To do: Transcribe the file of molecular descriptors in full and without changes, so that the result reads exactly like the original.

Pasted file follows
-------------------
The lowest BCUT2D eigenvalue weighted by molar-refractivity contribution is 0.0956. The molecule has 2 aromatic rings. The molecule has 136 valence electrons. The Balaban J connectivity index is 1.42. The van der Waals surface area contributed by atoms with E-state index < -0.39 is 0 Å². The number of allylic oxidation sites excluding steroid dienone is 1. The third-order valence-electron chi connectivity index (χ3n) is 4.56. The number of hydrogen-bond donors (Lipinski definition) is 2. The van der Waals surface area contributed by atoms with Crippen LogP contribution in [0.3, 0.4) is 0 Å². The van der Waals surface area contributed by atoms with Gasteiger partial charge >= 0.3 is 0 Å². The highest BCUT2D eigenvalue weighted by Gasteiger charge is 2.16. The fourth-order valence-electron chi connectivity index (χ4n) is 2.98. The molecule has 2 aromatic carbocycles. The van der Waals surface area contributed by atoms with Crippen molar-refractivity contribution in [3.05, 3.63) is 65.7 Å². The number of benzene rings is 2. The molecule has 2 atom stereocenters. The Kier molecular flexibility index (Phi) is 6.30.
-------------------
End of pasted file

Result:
The lowest BCUT2D eigenvalue weighted by molar-refractivity contribution is 0.0956. The molecule has 2 aromatic rings. The molecule has 136 valence electrons. The Balaban J connectivity index is 1.42. The van der Waals surface area contributed by atoms with E-state index < -0.39 is 0 Å². The number of allylic oxidation sites excluding steroid dienone is 1. The third-order valence-electron chi connectivity index (χ3n) is 4.56. The number of hydrogen-bond donors (Lipinski definition) is 2. The van der Waals surface area contributed by atoms with Crippen LogP contribution in [0.3, 0.4) is 0 Å². The van der Waals surface area contributed by atoms with Gasteiger partial charge >= 0.3 is 0 Å². The highest BCUT2D eigenvalue weighted by Gasteiger charge is 2.16. The fourth-order valence-electron chi connectivity index (χ4n) is 2.98. The molecule has 2 aromatic carbocycles. The van der Waals surface area contributed by atoms with Crippen molar-refractivity contribution in [3.05, 3.63) is 65.7 Å². The number of benzene rings is 2. The molecule has 2 atom stereocenters. The Kier molecular flexibility index (Phi) is 6.30.